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Structural Breaks, Incomplete Information and Stock Prices


  • Allan Timmermann



This paper presents new empirical evidence on the existence of structural breaks in the fundamentals process underlying US stock prices and develops an asset pricing model which considers the possibility of such breaks. Three break points are identified: The Great Depression, World War II, and the oil price shocks around 1974. Different hypotheses for how investors form expectations about future dividends after a break are proposed and analysed. A model in which investors do not have full information about the parameters of the dividend process but gradually update their beliefs as new information arrives is shown to induce volatility clustering and serially correlated stock returns after a break. These patterns are confirmed to exist in US stock returns around the time of the breakpoints.

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  • Allan Timmermann, 1998. "Structural Breaks, Incomplete Information and Stock Prices," FMG Discussion Papers dp311, Financial Markets Group.
  • Handle: RePEc:fmg:fmgdps:dp311

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    1. Sven Rady, 1998. "Housing Market Fluctuations in a Life-Cycle Economy with Credit Constraints," FMG Discussion Papers dp296, Financial Markets Group.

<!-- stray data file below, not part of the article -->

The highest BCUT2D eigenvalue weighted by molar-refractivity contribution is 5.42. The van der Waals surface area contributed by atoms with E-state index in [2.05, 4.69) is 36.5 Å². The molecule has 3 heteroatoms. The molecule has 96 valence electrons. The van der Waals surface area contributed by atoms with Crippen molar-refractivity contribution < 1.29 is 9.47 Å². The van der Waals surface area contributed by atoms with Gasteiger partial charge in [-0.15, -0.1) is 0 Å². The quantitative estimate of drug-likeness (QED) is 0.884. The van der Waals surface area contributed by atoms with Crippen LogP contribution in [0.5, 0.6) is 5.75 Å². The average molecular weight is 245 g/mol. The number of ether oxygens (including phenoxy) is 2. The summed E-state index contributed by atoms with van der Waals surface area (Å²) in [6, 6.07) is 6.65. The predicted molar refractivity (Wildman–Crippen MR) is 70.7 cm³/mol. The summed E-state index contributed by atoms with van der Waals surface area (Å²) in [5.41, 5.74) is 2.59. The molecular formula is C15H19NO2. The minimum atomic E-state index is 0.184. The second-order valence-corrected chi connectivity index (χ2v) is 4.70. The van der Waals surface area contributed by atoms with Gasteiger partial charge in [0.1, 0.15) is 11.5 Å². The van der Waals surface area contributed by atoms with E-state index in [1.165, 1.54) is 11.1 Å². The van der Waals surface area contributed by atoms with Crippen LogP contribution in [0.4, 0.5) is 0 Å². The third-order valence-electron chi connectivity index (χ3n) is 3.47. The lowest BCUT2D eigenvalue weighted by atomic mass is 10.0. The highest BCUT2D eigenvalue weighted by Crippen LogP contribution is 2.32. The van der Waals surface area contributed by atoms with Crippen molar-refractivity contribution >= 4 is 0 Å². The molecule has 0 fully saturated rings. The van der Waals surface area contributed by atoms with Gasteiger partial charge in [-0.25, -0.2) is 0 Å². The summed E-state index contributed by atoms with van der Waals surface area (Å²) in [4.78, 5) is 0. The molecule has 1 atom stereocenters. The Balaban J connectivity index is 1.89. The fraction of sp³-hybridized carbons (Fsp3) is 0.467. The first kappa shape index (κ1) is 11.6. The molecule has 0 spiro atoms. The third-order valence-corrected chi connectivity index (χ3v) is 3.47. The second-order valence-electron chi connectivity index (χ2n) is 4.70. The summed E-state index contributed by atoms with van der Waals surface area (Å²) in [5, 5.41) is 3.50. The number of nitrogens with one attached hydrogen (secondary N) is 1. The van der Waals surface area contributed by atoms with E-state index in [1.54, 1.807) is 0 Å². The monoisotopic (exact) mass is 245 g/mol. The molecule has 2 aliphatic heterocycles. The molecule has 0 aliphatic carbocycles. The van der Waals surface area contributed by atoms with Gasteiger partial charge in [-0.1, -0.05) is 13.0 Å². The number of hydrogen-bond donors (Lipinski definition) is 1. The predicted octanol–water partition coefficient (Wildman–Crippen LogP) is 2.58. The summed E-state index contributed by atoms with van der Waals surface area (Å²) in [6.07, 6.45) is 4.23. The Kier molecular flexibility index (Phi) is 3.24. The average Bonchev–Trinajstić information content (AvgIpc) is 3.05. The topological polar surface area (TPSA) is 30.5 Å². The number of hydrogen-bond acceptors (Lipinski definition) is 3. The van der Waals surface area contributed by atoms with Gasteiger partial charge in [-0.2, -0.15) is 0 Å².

2. Muellbauer, John & Murphy, Anthony, 1997. "Booms and Busts in the UK Housing Market," Economic Journal, Royal Economic Society, vol. 107(445), pages 1701-1727, November.
    3. Attanasio, Orazio P & Weber, Guglielmo, 1994. "The UK Consumption Boom of the Late 1980s: Aggregate Implications of Microeconomic Evidence," Economic Journal, Royal Economic Society, vol. 104(427), pages 1269-1302, November.
    4. Davies, A J & Weber, G, 1991. "Credit and British consumers: some micro evidence," Fiscal Studies, Institute for Fiscal Studies, vol. 12(2), pages 61-84, May.
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